Is Sir Mo Farah ‘The greatest distance runner of all time’?

Ahead of Sir Mo’s last high profile track race (5,000m on 12th August 2017) at the World Championships in London can he now be recognised in Brendan Foster’s[1] words as ‘The greatest distance runner of all time’?

How has Mo achieved this accolade and how can we as recreational runners learn from the master?

Defining ‘greatest’

Mo is amongst a handful of athletes to achieve the ‘double –double’ where both the 5,000m and 10,000m titles are retained at successive Olympic Games. Farah joins the ‘Flying Finn’, Lasi Virren and Kenenisa Bekele (Ethiopia) as the only men to do this, Lasi in the 1970’s,  Kenenisa in the 2000’s and Farah in 2012 and 2016.

Now Mo seeks to complete an unprecedented fifth double in the 5,000m and 10,000m, having won both titles at the 2012 and 2016 Olympics, as well as at the 2013 and 2015 World Championships.

Mo isn’t only an expert when it comes to the 5,000 and 10,000m – in the words of Neil Black, British Athletics Performance Director, ‘He’s internationally competitive at everything from 1,500m to marathon – which is such a unique spread of events’.

Whilst other male athletes may hold one or two British Records – (Linford Christie – 100yards and 100m, Seb Coe 800m and 1,000m) Mo is the only one to hold records in five different distances –  1,500m, 3,000m, 2 miles, 5,000m and 10,000m.

However, Mo doesn’t hold any World Records and for a minority of the global running community this is means he can’t be considered one of the world’s greatest. Ethiopian, Kenenisa Bekele holds World Records in both the 5,000 and 10,000m (2004 and 2005). In each case over 20 seconds on both Mo’s current times.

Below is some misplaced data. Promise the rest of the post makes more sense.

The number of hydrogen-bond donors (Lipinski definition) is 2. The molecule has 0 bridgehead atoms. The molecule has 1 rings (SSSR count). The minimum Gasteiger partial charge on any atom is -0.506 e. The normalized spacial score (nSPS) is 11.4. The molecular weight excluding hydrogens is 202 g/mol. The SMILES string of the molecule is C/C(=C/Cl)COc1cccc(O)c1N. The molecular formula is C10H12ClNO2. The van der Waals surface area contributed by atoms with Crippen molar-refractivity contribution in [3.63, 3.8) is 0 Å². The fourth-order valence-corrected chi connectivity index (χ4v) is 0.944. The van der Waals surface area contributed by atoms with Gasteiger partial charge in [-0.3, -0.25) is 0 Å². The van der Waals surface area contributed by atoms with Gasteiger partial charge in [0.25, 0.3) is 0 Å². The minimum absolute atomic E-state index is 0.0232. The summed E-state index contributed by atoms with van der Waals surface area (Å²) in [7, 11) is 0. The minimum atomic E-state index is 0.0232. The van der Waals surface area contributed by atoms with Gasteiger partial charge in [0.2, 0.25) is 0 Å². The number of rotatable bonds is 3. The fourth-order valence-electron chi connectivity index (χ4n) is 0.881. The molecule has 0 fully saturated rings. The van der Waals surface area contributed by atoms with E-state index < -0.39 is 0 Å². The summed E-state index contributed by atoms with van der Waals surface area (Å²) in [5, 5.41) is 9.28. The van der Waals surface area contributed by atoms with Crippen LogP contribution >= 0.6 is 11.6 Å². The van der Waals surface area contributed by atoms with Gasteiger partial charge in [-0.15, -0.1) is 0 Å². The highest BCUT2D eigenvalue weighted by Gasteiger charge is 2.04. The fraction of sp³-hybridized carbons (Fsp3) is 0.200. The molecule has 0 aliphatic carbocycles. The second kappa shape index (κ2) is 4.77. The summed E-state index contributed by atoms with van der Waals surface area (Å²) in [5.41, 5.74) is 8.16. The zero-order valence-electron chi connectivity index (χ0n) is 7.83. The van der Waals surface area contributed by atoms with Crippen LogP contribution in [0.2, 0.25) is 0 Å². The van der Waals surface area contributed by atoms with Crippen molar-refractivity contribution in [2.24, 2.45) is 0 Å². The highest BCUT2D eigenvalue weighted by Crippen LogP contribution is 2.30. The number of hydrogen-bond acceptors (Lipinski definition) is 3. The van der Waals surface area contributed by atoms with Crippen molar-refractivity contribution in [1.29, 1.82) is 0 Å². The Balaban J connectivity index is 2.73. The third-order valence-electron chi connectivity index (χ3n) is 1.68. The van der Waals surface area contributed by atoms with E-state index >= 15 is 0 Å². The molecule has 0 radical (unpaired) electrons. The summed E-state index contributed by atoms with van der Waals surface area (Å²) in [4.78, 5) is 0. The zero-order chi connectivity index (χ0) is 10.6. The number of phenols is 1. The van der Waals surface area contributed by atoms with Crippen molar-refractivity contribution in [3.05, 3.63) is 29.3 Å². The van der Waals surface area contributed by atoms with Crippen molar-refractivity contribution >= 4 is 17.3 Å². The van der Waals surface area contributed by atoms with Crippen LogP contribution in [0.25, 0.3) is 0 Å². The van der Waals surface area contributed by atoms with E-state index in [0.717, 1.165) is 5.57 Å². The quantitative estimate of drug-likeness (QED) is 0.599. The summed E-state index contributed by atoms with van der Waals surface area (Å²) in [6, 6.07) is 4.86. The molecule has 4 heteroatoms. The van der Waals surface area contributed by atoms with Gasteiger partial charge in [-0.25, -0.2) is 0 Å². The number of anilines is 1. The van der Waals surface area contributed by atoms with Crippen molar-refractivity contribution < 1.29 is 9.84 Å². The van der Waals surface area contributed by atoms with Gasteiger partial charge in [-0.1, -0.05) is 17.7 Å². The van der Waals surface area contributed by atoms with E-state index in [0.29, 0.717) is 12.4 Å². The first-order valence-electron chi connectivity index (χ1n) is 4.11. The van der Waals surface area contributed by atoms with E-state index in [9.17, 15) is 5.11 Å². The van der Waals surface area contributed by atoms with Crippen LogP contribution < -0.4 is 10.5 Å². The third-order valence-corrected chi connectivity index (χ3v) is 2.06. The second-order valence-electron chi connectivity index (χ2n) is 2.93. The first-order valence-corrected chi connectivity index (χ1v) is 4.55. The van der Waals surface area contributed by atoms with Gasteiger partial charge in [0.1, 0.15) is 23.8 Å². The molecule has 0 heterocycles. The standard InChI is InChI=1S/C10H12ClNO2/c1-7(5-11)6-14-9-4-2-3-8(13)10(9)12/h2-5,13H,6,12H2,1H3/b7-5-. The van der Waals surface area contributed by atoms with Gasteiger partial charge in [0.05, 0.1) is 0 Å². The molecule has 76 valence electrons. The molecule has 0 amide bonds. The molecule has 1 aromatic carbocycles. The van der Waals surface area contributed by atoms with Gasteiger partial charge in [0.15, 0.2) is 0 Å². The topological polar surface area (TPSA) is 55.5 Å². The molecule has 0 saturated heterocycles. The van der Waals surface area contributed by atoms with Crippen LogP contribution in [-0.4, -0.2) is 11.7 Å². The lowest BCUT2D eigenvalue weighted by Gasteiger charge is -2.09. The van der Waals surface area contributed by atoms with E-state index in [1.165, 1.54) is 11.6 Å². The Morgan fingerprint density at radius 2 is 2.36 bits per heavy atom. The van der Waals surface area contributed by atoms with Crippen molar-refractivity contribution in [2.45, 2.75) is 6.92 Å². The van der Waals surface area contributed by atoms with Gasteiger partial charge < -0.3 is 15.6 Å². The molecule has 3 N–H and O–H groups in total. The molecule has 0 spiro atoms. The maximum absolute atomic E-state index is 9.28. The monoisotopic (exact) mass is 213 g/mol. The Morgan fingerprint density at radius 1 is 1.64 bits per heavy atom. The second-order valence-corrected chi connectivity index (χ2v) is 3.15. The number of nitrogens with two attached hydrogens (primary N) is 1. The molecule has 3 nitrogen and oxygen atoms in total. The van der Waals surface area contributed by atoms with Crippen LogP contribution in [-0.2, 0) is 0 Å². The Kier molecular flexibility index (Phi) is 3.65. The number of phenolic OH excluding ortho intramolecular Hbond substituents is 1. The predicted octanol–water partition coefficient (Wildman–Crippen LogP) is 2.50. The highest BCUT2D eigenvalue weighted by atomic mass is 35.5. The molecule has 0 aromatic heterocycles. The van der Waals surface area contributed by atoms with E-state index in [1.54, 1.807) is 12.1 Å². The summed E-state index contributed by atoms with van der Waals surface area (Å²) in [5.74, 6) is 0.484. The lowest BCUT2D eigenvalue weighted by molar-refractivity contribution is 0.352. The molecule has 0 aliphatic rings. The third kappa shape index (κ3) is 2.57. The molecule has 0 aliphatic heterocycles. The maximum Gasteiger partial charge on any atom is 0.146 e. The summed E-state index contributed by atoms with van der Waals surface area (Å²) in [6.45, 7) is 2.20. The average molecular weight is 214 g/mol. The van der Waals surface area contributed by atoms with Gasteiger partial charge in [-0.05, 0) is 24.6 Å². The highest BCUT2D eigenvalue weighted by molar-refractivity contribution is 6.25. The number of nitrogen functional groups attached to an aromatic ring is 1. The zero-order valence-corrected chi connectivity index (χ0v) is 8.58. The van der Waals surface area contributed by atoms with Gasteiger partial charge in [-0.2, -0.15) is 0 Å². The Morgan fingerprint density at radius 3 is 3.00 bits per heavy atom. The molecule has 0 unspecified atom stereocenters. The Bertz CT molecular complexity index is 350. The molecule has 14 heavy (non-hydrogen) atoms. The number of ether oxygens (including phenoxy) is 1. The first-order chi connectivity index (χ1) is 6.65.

Another notable global great – Haile Gebrselassie has thrown down the gauntlet to say that Mo needs to achieve World Records in order to seal his place amongst the greats. Mo’s response is, “It would be nice to get closer to the record and the great athlete Bekele has both, but I haven’t tried too much. I’ve just been concentrating on the World Championships and winning medals for my country[2].

Steve Cram (1,500m World Champion 1983) offered one of the more nuanced opinions “Is he an all-time great? Yes, he is. If you win double gold at the world champs and the Olympics you are right up there. But can you compare it to Daley Thompson winning two Olympic golds, a world title and breaking the world record? I don’t know.” Cram also made another valid point – that “stacking up gold medals these days is a bit easier than it used to be because the world champs only started in 1983 and it used to be every four years”.[3]

For the majority, Mo’s proliferation of medals is enough to write him into the history books. So what can we learn from his blend of training, tactics and technique?